NEW DELHI: A young aspiring classical singer, learning music under the tutelage of Pandit Amarnath, just graduated from Hindu College of Delhi University. To gain knowledge of nuances of Urdu, she enrolled in a one year certificate course being run by the Urdu Academy Delhi in 1985-86. The basic language training programme enabled her to translate a collection of Urdu poetry of Gulzar. Today, we know her as Rekha Bhardwaj, the popular playback singer.
Urdu academy, completing 40 years of its existence, has not only helped thousands of Urdu enthusiasts since inception but successfully busted the popular belief that the language belongs to a community. The long-list of its noted alumni includes bureaucrats, professionals, artistes, students and language aficionados are from diverse ethnic and religious groups. Majority of the toppers and distinction holders are non-Muslims.
“Urdu script would fascinate me as my father, who was working at the government press at Minto Road, knew the language because he had studied in Urdu medium. Our family spoke Hindawi. Then, I started singing ghazals, I decided to learn Urdu. The course has immensely helped me to read compositions written by Hazrat Inayat Khan sahab,” said Bhardwaj.
Well-known singer and composer Sudeep Banerji is also a distinguished alumni of the nondescript institution.
“My Ustad (mentor) Shanti Hiranand, who was senior most disciple of doyen of ghazals Begum Akhtar, suggested that I learn Urdu, which exposed me to vast treasure troves and poetry of great writers. I had access to limited literary work; Hindu translation of original poetry but after the course, my reach extended,” said Banerji, who is from the 1989-90 batch.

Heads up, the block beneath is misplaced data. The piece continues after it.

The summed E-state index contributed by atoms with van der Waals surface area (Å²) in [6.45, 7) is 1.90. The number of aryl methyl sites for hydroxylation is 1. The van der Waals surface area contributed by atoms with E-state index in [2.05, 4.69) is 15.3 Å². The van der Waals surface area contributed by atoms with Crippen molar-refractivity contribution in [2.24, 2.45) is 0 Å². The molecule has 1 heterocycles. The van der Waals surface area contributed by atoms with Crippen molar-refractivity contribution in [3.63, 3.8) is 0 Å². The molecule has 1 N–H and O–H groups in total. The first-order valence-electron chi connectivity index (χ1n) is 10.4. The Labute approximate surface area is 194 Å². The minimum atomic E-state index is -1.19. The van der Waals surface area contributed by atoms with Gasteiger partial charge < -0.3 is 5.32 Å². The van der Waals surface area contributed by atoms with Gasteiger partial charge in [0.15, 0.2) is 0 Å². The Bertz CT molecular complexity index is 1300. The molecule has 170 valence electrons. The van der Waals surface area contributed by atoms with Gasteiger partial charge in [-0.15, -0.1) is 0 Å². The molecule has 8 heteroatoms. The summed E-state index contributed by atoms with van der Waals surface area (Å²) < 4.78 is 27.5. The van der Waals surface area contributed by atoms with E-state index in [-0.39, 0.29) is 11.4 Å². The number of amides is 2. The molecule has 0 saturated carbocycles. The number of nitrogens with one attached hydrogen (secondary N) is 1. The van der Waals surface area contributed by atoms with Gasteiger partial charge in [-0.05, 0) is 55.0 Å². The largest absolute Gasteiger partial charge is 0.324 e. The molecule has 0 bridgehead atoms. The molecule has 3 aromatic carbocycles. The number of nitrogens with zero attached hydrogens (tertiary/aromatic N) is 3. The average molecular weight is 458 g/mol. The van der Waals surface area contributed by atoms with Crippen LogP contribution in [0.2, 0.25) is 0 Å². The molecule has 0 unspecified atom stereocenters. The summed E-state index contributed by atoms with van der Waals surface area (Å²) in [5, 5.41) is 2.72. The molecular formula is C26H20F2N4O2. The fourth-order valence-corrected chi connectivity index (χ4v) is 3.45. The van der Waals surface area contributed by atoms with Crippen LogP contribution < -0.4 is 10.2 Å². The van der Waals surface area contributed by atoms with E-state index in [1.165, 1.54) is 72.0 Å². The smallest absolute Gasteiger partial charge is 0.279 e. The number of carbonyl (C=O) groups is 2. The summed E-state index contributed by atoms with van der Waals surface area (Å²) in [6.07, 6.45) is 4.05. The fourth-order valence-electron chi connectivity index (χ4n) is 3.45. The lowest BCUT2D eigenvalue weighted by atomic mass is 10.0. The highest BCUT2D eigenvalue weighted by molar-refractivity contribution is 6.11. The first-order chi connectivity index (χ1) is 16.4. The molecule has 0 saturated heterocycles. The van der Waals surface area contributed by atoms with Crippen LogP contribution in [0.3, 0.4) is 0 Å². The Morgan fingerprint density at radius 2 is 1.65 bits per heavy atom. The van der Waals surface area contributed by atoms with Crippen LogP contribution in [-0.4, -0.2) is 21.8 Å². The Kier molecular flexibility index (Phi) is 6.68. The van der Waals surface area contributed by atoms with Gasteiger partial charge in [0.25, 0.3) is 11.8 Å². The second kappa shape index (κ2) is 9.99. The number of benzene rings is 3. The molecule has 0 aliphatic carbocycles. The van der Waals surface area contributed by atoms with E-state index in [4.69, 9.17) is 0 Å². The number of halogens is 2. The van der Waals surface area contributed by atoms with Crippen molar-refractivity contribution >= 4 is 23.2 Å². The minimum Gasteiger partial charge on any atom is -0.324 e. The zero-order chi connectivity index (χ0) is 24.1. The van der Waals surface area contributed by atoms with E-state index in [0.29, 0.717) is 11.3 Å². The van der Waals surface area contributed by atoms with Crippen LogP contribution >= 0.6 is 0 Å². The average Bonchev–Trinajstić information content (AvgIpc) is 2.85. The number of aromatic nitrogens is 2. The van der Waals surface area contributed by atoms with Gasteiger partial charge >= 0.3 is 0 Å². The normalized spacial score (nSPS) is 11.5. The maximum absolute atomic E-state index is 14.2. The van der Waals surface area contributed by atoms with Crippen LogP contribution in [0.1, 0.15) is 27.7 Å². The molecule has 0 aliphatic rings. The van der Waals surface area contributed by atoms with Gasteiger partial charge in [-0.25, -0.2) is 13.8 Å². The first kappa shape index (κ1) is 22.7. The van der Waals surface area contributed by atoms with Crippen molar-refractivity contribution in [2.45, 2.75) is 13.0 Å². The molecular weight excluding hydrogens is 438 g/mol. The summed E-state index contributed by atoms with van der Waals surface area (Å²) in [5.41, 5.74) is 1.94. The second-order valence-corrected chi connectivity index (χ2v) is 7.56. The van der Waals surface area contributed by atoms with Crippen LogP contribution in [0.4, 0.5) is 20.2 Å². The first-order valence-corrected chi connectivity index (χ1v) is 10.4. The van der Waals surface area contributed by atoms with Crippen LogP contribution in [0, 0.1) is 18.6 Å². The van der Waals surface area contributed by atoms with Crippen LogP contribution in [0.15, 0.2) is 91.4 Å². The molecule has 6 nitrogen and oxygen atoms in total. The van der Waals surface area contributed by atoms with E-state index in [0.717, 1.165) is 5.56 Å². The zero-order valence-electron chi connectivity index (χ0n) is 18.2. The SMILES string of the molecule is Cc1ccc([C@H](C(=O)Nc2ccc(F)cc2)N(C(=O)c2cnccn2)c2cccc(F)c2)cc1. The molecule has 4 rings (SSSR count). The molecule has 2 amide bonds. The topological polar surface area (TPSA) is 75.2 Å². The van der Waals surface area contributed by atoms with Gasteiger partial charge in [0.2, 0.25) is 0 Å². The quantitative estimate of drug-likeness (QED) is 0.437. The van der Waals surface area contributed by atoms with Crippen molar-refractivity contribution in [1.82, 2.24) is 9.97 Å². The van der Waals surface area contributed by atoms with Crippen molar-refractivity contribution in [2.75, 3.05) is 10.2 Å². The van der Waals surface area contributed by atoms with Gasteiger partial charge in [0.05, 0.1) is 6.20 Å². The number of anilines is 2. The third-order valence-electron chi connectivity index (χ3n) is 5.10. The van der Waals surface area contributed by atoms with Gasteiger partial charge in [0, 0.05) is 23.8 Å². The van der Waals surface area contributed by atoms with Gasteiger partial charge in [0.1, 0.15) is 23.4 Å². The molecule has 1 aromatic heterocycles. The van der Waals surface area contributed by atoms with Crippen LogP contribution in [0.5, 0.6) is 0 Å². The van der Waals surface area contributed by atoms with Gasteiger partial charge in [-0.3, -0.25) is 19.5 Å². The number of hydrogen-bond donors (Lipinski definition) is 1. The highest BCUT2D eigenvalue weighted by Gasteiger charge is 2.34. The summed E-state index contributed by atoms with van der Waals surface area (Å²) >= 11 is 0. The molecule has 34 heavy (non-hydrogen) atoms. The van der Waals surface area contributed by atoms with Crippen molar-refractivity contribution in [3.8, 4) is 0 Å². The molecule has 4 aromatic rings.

Recalling 40-years-long glorious journey of the academy, its officials said that the high-point of the course is students, who come from different fields and backgrounds.
“Chief electoral officer (CEO) of Delhi Ranbir Singh enrolled in the course in 2019. He would diligently attend classes every day at Kashmere Gate centre. He was topper of the batch. A senior section engineer with Northern Railway Ashwini Kumar was also one of the top performers in 2018-19,” said an official.
Interestingly, several students are first generation Urdu learners. Some join due to professional obligations but others take up the course as they are influenced by the Urdu writings.
“No one knows how to read or write the language in my family. As a student of theatre, I have a deep interest in poetry. I have also started learning Urdu calligraphy,” said Neha Rawat from 2018-19, who stood third in the exam, and is now pursuing masters in theatre from Bhopal.
The academy was formed in 1981 and launched language course in 1983-84. To promote and spread the reach of Urdu, it established 10 language learning centres across the city. Though, only seven centres are functional at present. It couldn’t start the 2020-21 batch due to the prevailing coronavirus pandemic.
“We managed to complete the syllabus for the last batch (2019-20) with the help of the instructors. They took initiative and conducted online classes. The exam was held in October. Because of the pandemic, the students have not been handed over their certificate yet because the toppers are felicitated at a function. The certificates have been prepared and signed. We are waiting if the situation permits, convocation may be planned,” said a government official, privy to the functioning of the academy.